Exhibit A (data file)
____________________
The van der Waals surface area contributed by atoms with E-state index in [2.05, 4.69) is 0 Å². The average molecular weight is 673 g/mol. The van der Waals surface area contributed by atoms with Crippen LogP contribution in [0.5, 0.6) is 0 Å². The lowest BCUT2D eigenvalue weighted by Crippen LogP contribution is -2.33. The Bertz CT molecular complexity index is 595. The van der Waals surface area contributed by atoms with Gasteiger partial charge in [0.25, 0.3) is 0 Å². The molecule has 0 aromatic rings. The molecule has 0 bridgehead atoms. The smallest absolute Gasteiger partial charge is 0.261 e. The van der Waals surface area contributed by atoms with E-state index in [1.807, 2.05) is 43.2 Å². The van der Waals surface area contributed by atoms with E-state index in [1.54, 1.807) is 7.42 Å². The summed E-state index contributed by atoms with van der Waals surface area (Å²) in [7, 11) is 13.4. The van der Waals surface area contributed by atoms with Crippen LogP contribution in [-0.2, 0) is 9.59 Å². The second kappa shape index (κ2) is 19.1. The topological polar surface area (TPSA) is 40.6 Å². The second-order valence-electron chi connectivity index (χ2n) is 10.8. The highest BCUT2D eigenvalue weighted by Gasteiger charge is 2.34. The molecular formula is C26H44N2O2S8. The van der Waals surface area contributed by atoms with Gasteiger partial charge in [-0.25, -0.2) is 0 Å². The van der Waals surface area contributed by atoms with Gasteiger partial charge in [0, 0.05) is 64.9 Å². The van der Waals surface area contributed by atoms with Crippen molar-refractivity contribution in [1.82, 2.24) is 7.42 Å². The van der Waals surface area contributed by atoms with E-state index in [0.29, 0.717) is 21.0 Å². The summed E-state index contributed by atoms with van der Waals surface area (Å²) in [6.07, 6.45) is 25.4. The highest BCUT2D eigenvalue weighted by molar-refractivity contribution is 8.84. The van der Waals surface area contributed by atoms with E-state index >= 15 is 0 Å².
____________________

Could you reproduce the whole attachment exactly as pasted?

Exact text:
The van der Waals surface area contributed by atoms with E-state index in [2.05, 4.69) is 0 Å². The average molecular weight is 673 g/mol. The van der Waals surface area contributed by atoms with Crippen LogP contribution in [0.5, 0.6) is 0 Å². The lowest BCUT2D eigenvalue weighted by Crippen LogP contribution is -2.33. The Bertz CT molecular complexity index is 595. The van der Waals surface area contributed by atoms with Gasteiger partial charge in [0.25, 0.3) is 0 Å². The molecule has 0 aromatic rings. The molecule has 0 bridgehead atoms. The smallest absolute Gasteiger partial charge is 0.261 e. The van der Waals surface area contributed by atoms with E-state index in [1.807, 2.05) is 43.2 Å². The van der Waals surface area contributed by atoms with E-state index in [1.54, 1.807) is 7.42 Å². The summed E-state index contributed by atoms with van der Waals surface area (Å²) in [7, 11) is 13.4. The van der Waals surface area contributed by atoms with Crippen LogP contribution in [-0.2, 0) is 9.59 Å². The second kappa shape index (κ2) is 19.1. The topological polar surface area (TPSA) is 40.6 Å². The second-order valence-electron chi connectivity index (χ2n) is 10.8. The highest BCUT2D eigenvalue weighted by Gasteiger charge is 2.34. The molecular formula is C26H44N2O2S8. The van der Waals surface area contributed by atoms with Gasteiger partial charge in [-0.25, -0.2) is 0 Å². The van der Waals surface area contributed by atoms with Gasteiger partial charge in [0, 0.05) is 64.9 Å². The van der Waals surface area contributed by atoms with Crippen molar-refractivity contribution in [1.82, 2.24) is 7.42 Å². The van der Waals surface area contributed by atoms with E-state index in [0.29, 0.717) is 21.0 Å². The summed E-state index contributed by atoms with van der Waals surface area (Å²) in [6.07, 6.45) is 25.4. The highest BCUT2D eigenvalue weighted by molar-refractivity contribution is 8.84. The van der Waals surface area contributed by atoms with E-state index >= 15 is 0 Å².